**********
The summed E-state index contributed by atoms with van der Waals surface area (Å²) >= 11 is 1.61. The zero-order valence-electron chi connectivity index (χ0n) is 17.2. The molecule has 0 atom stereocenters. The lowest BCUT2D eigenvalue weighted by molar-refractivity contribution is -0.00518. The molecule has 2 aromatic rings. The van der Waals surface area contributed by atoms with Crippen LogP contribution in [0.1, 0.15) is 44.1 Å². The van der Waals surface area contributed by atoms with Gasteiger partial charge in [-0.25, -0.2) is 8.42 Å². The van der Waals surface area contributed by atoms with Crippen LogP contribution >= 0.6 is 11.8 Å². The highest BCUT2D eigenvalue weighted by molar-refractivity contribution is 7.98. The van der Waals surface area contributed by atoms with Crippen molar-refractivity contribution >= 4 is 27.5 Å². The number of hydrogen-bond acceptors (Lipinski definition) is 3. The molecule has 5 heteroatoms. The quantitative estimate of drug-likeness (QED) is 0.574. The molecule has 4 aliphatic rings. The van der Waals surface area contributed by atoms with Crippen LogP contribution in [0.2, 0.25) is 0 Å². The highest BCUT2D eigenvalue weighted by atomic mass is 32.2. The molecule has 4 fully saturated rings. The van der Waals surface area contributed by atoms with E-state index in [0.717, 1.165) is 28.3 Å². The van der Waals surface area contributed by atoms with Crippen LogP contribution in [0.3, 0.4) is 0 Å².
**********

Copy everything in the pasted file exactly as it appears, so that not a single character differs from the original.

The summed E-state index contributed by atoms with van der Waals surface area (Å²) >= 11 is 1.61. The zero-order valence-electron chi connectivity index (χ0n) is 17.2. The molecule has 0 atom stereocenters. The lowest BCUT2D eigenvalue weighted by molar-refractivity contribution is -0.00518. The molecule has 2 aromatic rings. The van der Waals surface area contributed by atoms with Crippen LogP contribution in [0.1, 0.15) is 44.1 Å². The van der Waals surface area contributed by atoms with Gasteiger partial charge in [-0.25, -0.2) is 8.42 Å². The van der Waals surface area contributed by atoms with Crippen LogP contribution >= 0.6 is 11.8 Å². The highest BCUT2D eigenvalue weighted by molar-refractivity contribution is 7.98. The van der Waals surface area contributed by atoms with Crippen molar-refractivity contribution >= 4 is 27.5 Å². The number of hydrogen-bond acceptors (Lipinski definition) is 3. The molecule has 5 heteroatoms. The quantitative estimate of drug-likeness (QED) is 0.574. The molecule has 4 aliphatic rings. The van der Waals surface area contributed by atoms with Crippen LogP contribution in [0.2, 0.25) is 0 Å². The highest BCUT2D eigenvalue weighted by atomic mass is 32.2. The molecule has 4 fully saturated rings. The van der Waals surface area contributed by atoms with E-state index in [0.717, 1.165) is 28.3 Å². The van der Waals surface area contributed by atoms with Crippen LogP contribution in [0.3, 0.4) is 0 Å².